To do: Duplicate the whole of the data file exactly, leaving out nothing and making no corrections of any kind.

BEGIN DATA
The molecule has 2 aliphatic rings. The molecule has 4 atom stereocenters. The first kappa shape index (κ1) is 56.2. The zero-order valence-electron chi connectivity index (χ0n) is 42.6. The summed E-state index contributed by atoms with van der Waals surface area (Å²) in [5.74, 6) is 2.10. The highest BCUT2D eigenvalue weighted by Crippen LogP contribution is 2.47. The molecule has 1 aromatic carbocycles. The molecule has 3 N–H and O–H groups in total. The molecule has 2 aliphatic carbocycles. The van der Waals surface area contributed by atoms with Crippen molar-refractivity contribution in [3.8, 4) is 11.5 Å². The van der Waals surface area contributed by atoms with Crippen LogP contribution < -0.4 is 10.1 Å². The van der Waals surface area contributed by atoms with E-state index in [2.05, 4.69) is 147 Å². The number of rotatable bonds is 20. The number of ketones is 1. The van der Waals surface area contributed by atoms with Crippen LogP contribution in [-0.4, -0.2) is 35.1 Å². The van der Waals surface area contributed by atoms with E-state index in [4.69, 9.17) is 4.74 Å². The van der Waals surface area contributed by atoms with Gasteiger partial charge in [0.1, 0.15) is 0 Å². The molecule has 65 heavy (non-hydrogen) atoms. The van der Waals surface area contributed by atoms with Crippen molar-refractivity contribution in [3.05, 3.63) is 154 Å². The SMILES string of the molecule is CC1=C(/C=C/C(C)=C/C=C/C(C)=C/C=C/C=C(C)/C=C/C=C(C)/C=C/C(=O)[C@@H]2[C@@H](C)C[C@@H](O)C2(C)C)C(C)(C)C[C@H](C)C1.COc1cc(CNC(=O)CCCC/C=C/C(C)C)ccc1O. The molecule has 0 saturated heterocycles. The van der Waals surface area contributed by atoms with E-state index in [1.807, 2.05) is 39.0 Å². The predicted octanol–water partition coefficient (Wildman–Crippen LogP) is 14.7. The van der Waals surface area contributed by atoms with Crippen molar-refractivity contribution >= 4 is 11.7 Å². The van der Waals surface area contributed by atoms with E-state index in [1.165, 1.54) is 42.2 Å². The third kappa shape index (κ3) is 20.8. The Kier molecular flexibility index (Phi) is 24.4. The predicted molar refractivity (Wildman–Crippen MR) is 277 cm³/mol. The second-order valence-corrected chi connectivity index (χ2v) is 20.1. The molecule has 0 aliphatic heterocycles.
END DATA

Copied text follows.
The molecule has 2 aliphatic rings. The molecule has 4 atom stereocenters. The first kappa shape index (κ1) is 56.2. The zero-order valence-electron chi connectivity index (χ0n) is 42.6. The summed E-state index contributed by atoms with van der Waals surface area (Å²) in [5.74, 6) is 2.10. The highest BCUT2D eigenvalue weighted by Crippen LogP contribution is 2.47. The molecule has 1 aromatic carbocycles. The molecule has 3 N–H and O–H groups in total. The molecule has 2 aliphatic carbocycles. The van der Waals surface area contributed by atoms with Crippen molar-refractivity contribution in [3.8, 4) is 11.5 Å². The van der Waals surface area contributed by atoms with Crippen LogP contribution < -0.4 is 10.1 Å². The van der Waals surface area contributed by atoms with E-state index in [2.05, 4.69) is 147 Å². The number of rotatable bonds is 20. The number of ketones is 1. The van der Waals surface area contributed by atoms with Crippen LogP contribution in [-0.4, -0.2) is 35.1 Å². The van der Waals surface area contributed by atoms with E-state index in [4.69, 9.17) is 4.74 Å². The van der Waals surface area contributed by atoms with Gasteiger partial charge in [0.1, 0.15) is 0 Å². The molecule has 65 heavy (non-hydrogen) atoms. The van der Waals surface area contributed by atoms with Crippen molar-refractivity contribution in [3.05, 3.63) is 154 Å². The SMILES string of the molecule is CC1=C(/C=C/C(C)=C/C=C/C(C)=C/C=C/C=C(C)/C=C/C=C(C)/C=C/C(=O)[C@@H]2[C@@H](C)C[C@@H](O)C2(C)C)C(C)(C)C[C@H](C)C1.COc1cc(CNC(=O)CCCC/C=C/C(C)C)ccc1O. The molecule has 0 saturated heterocycles. The van der Waals surface area contributed by atoms with E-state index in [1.807, 2.05) is 39.0 Å². The predicted octanol–water partition coefficient (Wildman–Crippen LogP) is 14.7. The van der Waals surface area contributed by atoms with Crippen molar-refractivity contribution >= 4 is 11.7 Å². The van der Waals surface area contributed by atoms with E-state index in [1.165, 1.54) is 42.2 Å². The third kappa shape index (κ3) is 20.8. The Kier molecular flexibility index (Phi) is 24.4. The predicted molar refractivity (Wildman–Crippen MR) is 277 cm³/mol. The second-order valence-corrected chi connectivity index (χ2v) is 20.1. The molecule has 0 aliphatic heterocycles.